At the end of scoring, the next person clockwise becomes the current player, new piles of rocks appear for bidding, and a new round begins.
There is a clever game-ending randomization feature; no one knows when the game will suddenly come to an end. You can really screw yourself if you hoard certain plays until the end-game but the game terminates early and the end-game never comes.
The “how low can you go” auction, combined with the fact that you are bidding with rocks to win rocks, added to the not-logic nature of set collection avoidance makes for an interesting and challenging game like no other you have played.
Karesansui ships with a central bidding area, rock garden collection cards for each player, a “rake” that each player may use to indicate how many rocks they are bidding for which pile, four different kinds of demerit cards, and many many rocks.
The bidding area, rakes, and collection cards are all heavy cardstock, solid, fully printed in four colors, nicely done. The rocks appear to be painted wood, also very thick, and they feel solid in your hand. The designers thought to include a bag to hold the rocks and aid in randomization, a nice touch.
Best of all, the cards are plastic-coated! Finally, someone made a game with actual quality cards! Finally. I am writing an entire paragraph about this because it is that uncommon, and also, that welcome. At last, a game with cards that I can use more than twice before they start feeling greasy and become difficult to manage.
Plastic-coated game cards!
The rules clearly cover all possibilities, which is nice but can lead to some stilted passages where less words might be more effective. Hard to complain about being too thorough, especially with a game that has novel concepts like undercutting auctions and not-logic victory conditions. But still.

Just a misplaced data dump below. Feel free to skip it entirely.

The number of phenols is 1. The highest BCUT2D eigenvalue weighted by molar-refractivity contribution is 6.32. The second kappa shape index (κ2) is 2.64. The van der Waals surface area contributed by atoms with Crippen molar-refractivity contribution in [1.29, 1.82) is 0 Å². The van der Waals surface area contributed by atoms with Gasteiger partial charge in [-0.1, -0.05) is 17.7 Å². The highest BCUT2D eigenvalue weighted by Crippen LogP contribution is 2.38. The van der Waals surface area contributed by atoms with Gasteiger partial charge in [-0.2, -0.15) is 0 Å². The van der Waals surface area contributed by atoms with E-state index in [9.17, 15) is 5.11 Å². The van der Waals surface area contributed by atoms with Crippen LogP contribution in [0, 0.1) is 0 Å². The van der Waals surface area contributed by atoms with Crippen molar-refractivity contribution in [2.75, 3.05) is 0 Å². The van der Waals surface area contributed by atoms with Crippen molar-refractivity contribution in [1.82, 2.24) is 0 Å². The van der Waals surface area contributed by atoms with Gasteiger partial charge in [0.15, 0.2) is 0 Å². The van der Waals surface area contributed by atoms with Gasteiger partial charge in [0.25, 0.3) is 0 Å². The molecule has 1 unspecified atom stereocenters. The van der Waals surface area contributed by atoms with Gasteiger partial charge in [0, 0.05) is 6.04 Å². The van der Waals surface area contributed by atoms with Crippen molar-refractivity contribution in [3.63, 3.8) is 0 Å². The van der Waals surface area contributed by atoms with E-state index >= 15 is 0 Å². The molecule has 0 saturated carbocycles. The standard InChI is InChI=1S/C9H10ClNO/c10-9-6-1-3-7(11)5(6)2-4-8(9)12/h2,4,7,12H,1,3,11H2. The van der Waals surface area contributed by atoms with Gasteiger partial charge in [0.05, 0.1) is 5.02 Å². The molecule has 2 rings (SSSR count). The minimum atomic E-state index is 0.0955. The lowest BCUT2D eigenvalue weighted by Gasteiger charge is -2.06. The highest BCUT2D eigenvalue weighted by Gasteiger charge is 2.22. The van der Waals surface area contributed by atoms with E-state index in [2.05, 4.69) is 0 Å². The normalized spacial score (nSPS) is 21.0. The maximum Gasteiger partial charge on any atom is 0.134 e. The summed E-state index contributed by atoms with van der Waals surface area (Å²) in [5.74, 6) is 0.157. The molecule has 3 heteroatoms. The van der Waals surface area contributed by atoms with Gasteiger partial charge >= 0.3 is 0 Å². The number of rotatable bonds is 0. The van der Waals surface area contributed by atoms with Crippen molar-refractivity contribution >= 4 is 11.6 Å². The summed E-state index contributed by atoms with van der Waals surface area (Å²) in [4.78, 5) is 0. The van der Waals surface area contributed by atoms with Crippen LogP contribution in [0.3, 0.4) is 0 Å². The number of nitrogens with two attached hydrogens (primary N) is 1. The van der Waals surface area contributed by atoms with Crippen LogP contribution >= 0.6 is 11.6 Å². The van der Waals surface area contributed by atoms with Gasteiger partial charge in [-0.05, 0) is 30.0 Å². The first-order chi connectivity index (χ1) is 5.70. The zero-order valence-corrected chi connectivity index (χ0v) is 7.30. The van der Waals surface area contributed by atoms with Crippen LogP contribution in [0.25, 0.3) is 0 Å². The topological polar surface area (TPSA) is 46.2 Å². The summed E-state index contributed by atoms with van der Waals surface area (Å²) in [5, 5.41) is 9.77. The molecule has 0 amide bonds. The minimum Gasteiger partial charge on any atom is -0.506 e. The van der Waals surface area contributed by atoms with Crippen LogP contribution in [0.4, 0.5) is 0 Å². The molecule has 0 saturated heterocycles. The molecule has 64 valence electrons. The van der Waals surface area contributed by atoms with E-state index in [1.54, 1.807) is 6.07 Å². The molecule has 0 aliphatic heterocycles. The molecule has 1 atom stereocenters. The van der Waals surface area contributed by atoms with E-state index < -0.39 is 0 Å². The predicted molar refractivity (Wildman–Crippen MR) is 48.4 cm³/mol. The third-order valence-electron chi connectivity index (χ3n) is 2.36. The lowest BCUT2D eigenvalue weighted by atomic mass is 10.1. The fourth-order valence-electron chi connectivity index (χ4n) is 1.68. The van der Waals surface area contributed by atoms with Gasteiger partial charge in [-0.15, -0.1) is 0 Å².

One other possible drawback is the rocks themselves, I wonder if colorblind players might have trouble differentiating the colors? They are all earth tones; brown, pink, white, yellow, gray. I don’t know enough about colorblindness to know whether this could be an issue for anyone, but it might have been worthwhile to make each color a distinctive shape as well.
But these are nits to pick only because I am a nitpicker. The game production values are higher than any game I’ve yet reviewed. Very impressive. Or perhaps I am over-awed by the plastic-coated cards.
This is definitely one of those games that you have to play once to understand. BoardGameGeek clocks it at 50 minutes, but I imagine you will take much longer the first time. After the first play things pick up. You will likely beat that 50 minute mark unless you have five or six players.
Some people simply do not like negative logic, and those people are not going to like this game. But the mental challenge – of which the negative logic is only a part – elevate this game beyond the mere “beer and pretzels” sort of game that one expects to find when the game can be completed in less than an hour.
This is a serious strategy game, that can be played in 50 minutes or less. Think about that for a moment: big-box-game flavor, beer-and-pretzels-game duration. A welcome combination that you do not find every day.
My Gamer Girl and my Awesome Daughter both rated this as a game they would play again. My Gamer Girl rated it a Buy, although my Awesome Daughter did not.
As for me, I was relieved to find that the game I so wanted to enjoy was in fact, a game that I enjoyed! Hooray, and congratulations to Joe the designer. Well done! I rate the game a solid Play and also a Buy.
Awesome Daughter: Play again, but play someone else’s copy
Gamer Girl: Play again, buy a copy!
Gamer Geoff: Play again, buy a copy!
🙂 😀 🙂
p.s. I still think there needs to be a game named “Alien Dating Service”, but I’ll have to get back to you on the specifics of how it might work.